The following night, a combination of left-hander Gregory Soto, Kerkering, and Kimbrel were the main culprits in a 6-5 loss in a game the Phillies had a 5-2 lead in after seven-and-a-half innings.
In the bottom of the seventh of Game 4, Soto faced three batters. Two reached base safely and he was pulled. Then Kerkering walked back-to-back hitters, the second of which was with the bases loaded, allowing a run to score, before getting out of the inning.
Game 4 was 5-3 Phillies after seven.
Kimbrel then came in to start the eighth. He gave up a game-tying, two-run home run to second-year outfielder Alek Thomas three batters into his outing.
The next three at-bats handled by the veteran reliever went as follows: strikeout, single, hit by pitch. Kimbrel was then removed from the game in favor of the hard-throwing José Alvarado, who gave up a one-run single that gave Arizona a 6-5 lead.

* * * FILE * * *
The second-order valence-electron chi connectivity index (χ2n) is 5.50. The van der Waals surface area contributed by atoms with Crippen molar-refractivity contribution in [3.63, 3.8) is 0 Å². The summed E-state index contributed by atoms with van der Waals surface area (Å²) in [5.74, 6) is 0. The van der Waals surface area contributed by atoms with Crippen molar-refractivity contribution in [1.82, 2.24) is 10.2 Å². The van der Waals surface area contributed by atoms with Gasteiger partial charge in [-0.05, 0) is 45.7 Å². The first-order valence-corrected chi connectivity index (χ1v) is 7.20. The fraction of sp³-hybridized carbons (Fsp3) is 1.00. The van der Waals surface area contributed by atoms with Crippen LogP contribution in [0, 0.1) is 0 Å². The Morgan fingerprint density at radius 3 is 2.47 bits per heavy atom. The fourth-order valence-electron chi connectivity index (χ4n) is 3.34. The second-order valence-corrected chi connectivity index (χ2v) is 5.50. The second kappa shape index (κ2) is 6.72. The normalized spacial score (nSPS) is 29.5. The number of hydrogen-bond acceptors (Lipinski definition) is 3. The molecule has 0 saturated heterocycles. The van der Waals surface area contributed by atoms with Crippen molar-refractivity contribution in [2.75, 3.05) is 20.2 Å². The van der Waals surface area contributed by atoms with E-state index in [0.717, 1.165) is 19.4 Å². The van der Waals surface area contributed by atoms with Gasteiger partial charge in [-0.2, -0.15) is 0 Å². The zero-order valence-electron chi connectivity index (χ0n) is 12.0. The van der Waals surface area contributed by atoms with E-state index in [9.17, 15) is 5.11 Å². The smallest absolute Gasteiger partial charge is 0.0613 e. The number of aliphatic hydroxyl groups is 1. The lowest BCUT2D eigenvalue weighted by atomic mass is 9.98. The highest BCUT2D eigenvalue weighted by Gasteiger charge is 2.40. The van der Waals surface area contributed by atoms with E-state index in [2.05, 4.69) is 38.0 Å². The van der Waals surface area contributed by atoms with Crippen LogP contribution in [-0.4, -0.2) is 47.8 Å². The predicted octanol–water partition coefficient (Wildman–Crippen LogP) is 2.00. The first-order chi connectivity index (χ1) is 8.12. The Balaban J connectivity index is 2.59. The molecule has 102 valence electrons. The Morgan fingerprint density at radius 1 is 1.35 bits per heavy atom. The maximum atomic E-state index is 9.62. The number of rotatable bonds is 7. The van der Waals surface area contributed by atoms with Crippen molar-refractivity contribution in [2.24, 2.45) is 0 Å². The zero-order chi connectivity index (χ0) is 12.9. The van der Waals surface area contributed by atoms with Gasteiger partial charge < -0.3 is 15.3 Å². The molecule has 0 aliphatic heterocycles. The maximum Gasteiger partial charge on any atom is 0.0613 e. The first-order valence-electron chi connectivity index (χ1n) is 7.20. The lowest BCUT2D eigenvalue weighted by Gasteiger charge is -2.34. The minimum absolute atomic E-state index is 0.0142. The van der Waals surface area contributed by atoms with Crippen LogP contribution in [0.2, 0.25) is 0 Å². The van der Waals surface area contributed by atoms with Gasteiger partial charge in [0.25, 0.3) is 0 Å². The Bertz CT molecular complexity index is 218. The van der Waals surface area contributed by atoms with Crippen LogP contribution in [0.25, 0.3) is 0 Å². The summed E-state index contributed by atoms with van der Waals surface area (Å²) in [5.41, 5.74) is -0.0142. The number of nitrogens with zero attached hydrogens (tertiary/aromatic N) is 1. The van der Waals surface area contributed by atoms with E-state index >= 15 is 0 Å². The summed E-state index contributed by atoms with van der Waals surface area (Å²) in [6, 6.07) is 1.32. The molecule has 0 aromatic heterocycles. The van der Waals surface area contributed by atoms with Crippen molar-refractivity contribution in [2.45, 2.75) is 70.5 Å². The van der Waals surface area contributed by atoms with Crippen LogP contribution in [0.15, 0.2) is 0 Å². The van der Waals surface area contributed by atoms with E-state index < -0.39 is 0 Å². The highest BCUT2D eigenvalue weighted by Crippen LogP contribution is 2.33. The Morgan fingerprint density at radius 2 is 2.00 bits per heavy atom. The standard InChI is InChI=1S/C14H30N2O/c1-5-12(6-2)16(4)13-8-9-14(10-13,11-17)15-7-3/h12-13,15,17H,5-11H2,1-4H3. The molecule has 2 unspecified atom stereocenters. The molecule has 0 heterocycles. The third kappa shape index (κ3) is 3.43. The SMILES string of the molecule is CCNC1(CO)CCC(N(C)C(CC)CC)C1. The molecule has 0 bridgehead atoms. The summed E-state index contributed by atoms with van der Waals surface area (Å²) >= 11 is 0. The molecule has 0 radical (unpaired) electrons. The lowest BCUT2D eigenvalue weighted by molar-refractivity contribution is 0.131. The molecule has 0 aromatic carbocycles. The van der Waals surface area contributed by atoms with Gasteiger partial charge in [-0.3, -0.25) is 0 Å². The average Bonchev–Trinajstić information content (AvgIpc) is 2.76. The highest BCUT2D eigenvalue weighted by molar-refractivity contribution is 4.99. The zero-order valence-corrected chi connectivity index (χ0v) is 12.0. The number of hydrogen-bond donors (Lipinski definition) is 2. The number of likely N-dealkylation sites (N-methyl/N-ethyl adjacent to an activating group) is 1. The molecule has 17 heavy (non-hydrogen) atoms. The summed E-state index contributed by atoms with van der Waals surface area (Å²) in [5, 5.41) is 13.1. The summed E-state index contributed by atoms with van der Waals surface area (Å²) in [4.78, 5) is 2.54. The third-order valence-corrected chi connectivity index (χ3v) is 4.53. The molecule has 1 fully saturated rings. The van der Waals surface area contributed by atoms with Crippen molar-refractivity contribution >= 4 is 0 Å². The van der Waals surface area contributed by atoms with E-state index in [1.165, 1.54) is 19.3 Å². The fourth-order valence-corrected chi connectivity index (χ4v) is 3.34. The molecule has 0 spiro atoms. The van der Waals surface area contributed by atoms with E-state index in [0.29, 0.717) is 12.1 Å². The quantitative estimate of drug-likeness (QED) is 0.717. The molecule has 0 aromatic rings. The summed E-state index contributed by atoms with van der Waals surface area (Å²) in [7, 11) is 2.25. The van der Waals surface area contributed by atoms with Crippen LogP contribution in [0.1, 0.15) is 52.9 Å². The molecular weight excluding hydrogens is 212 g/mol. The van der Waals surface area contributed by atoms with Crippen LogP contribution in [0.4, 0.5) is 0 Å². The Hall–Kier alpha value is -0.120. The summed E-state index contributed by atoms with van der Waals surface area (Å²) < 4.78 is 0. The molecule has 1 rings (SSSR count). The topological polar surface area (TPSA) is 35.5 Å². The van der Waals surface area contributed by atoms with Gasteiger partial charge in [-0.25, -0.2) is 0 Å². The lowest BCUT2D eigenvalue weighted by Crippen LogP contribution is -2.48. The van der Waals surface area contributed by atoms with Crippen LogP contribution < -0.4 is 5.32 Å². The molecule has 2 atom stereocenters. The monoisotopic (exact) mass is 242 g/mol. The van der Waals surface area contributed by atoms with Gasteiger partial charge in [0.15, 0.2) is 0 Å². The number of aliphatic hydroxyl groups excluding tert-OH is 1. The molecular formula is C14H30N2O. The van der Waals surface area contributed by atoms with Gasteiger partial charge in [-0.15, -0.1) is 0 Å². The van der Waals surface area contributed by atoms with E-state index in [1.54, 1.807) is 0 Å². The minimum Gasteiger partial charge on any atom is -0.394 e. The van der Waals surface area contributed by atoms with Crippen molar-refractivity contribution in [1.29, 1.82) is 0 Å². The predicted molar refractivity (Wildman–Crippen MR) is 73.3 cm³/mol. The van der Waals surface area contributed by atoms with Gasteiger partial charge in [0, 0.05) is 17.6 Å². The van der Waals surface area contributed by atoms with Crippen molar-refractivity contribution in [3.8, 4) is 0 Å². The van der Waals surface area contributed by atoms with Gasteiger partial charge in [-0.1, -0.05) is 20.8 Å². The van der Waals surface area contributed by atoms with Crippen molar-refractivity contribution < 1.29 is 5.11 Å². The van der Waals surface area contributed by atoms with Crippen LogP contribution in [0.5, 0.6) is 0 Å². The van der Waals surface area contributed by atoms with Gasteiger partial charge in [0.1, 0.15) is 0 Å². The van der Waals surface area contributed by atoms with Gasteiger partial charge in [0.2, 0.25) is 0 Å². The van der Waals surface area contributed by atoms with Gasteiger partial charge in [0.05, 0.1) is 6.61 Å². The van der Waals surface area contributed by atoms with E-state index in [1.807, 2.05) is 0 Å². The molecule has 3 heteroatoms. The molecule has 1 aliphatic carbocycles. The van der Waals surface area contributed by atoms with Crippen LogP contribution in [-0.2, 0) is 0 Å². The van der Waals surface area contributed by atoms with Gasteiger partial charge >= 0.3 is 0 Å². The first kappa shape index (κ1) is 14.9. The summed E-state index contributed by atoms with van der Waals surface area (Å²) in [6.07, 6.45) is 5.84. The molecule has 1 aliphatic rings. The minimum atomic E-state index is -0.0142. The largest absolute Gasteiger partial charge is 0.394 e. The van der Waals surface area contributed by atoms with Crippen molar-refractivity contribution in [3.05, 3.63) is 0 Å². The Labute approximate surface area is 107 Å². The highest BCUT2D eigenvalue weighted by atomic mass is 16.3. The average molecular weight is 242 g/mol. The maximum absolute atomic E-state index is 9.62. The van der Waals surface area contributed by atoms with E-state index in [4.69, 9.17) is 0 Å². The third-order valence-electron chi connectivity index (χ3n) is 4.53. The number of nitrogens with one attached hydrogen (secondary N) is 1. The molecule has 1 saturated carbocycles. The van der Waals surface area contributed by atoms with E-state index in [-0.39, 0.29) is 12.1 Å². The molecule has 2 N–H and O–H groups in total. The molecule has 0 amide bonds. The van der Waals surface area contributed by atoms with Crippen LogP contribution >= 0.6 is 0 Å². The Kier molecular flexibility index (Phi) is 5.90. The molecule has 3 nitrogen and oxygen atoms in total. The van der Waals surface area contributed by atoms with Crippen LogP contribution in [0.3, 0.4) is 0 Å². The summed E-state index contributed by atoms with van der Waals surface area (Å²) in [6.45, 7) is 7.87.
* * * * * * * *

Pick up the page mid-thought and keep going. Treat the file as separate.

Two games later, Nola wasn’t sharp, either. The 30-year-old right-hander gave up four runs in 4 1/3 innings in his club’s Game 6 loss. Two of the six hits he gave up were home runs. After looking sharp in his first three October starts, Nola looked dull in his fourth, and final, outing.
The series wasn’t lost because of the Phillies pitching, though. For the most part, their pitching staff was really good. However, they were imperfect at the worst times possible.
Then The Bats Went Quiet
Just like the team’s collection of pitchers, their collection of hitters didn’t perform well when they needed it most.
After taking a 3-2 series lead with a Game 5 win, the Phillies were in prime position to take the series. They only needed to win one of a possible two games at their home ballpark to clinch their second consecutive NL pennant.
Historically, Citizens Bank Park has been kind to the Phillies in the postseason. This current group has had great offensive success in October at CBP over the last two years. But in Games 6 and 7 of this year’s NLCS, their bats went quiet.
The Phillies slugged 10 homers in the series’ first five games. They hit one, a solo homer by Alec Bohm in Game 7, in the last two games of the series. The club’s big bats — Schwarber, Trea Turner, Bryce Harper, J.T. Realmuto, and Castellanos — didn’t step up.